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Public Health Rep. 1996 May-Jun;111(3):244-50.

Mammography and pap smear use by older rural women.

Author information

1
Department of Epidemiology, University of Pittsburgh, PA 15261, USA. dianives@vms.cis.pitt.edu

Abstract

OBJECTIVE:

To compare the characteristics of older women who did and did not have screening mammograms and Pap smears during the first two years both services were a Medicare Part B benefit.

METHODS:

A prospective study was conducted in five rural Pennsylvania counties of 2205 female community-dwelling Medicare Part B beneficiaries who volunteered to participate in a Medicare prevention demonstration project. The baseline health risk appraisal included information on demographics, insurance status, disease history, symptomatology, and functional and cognitive status. These variables were tested for their association with the use of mammography and Pap smear using Medicare utilization claims data from 1991 to 1992.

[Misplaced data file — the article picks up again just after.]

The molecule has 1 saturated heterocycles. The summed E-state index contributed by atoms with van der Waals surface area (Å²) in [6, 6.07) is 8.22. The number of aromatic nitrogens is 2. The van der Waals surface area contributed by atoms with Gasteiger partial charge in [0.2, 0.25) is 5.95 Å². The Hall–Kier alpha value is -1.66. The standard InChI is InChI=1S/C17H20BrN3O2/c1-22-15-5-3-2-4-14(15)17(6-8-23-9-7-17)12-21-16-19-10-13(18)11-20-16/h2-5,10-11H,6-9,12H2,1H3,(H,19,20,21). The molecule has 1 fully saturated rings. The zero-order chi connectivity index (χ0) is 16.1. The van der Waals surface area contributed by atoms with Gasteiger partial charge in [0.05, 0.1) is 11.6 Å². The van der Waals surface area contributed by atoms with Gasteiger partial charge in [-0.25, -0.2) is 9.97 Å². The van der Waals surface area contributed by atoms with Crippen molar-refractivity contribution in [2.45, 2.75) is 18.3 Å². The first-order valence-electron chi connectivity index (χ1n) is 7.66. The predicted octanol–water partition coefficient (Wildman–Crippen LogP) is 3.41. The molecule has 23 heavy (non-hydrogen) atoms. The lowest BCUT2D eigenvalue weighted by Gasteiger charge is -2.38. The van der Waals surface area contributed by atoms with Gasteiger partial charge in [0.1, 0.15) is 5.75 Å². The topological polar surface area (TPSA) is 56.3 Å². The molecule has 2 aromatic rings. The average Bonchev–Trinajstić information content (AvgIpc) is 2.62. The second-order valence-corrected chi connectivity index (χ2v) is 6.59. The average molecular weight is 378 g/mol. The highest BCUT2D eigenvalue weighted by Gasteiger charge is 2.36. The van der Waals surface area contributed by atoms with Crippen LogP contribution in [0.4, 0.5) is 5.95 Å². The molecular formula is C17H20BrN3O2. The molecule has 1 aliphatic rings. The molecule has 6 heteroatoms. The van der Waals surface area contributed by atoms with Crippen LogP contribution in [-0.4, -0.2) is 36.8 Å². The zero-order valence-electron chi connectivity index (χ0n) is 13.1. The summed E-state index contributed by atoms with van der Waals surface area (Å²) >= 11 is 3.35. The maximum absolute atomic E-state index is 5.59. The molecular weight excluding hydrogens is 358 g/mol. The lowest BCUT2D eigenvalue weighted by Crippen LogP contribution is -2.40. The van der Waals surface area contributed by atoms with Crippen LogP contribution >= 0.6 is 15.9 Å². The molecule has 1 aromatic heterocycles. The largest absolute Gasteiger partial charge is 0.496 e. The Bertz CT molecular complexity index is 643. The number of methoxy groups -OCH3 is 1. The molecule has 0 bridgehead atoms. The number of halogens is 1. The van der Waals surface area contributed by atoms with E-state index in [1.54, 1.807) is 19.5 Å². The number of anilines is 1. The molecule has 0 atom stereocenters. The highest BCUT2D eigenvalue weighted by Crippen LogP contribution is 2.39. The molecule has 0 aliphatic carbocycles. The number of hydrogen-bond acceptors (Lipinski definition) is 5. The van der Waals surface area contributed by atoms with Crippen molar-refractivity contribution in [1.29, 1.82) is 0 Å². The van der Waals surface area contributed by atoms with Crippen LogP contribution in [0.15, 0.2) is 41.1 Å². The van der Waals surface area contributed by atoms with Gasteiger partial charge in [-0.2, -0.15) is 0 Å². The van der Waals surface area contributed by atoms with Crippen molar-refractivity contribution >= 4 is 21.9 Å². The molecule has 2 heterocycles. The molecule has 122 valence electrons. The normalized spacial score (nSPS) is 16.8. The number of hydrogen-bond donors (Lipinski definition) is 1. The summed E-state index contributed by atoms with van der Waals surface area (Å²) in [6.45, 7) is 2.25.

RESULTS:

Of 2175 women still alive after three years, 44.6% had had a mammogram and 14.6% had had a Pap smear in either 1991 or 1992. Multivariate logistic regression revealed that women were more likely to have a mammogram if they were younger, were more educated, had supplemental insurance, did not need assistance with activities of daily living, and did not have diabetes or arthritis. Younger, college educated, and non-widowed women were more likely to have Pap smears than women in other categories.

CONCLUSIONS:

With cost less of a barrier, more aggressive efforts to persuade older women to have mammograms and Pap smears must be developed.

PMID:
8643816
PMCID:
PMC1381767
[Indexed for MEDLINE]
Free PMC Article

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